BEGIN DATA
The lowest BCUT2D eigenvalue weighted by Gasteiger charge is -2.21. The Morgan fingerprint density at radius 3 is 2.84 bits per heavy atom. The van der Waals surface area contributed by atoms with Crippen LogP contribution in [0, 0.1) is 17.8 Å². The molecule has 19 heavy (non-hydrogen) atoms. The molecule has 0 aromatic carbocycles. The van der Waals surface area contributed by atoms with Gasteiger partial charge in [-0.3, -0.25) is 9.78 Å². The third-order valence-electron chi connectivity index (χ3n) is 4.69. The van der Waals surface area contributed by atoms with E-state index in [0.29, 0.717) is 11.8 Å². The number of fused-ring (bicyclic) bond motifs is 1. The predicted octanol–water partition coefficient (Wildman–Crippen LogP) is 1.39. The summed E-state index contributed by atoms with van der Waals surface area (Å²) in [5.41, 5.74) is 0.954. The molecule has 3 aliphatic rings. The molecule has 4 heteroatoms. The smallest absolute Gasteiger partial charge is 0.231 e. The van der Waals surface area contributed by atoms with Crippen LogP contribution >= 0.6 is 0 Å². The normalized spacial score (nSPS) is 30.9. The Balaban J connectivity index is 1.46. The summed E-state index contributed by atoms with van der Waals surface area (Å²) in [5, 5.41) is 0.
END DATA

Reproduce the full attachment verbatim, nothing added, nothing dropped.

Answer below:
The lowest BCUT2D eigenvalue weighted by Gasteiger charge is -2.21. The Morgan fingerprint density at radius 3 is 2.84 bits per heavy atom. The van der Waals surface area contributed by atoms with Crippen LogP contribution in [0, 0.1) is 17.8 Å². The molecule has 19 heavy (non-hydrogen) atoms. The molecule has 0 aromatic carbocycles. The van der Waals surface area contributed by atoms with Gasteiger partial charge in [-0.3, -0.25) is 9.78 Å². The third-order valence-electron chi connectivity index (χ3n) is 4.69. The van der Waals surface area contributed by atoms with E-state index in [0.29, 0.717) is 11.8 Å². The number of fused-ring (bicyclic) bond motifs is 1. The predicted octanol–water partition coefficient (Wildman–Crippen LogP) is 1.39. The summed E-state index contributed by atoms with van der Waals surface area (Å²) in [5.41, 5.74) is 0.954. The molecule has 3 aliphatic rings. The molecule has 4 heteroatoms. The smallest absolute Gasteiger partial charge is 0.231 e. The van der Waals surface area contributed by atoms with Crippen LogP contribution >= 0.6 is 0 Å². The normalized spacial score (nSPS) is 30.9. The Balaban J connectivity index is 1.46. The summed E-state index contributed by atoms with van der Waals surface area (Å²) in [5, 5.41) is 0.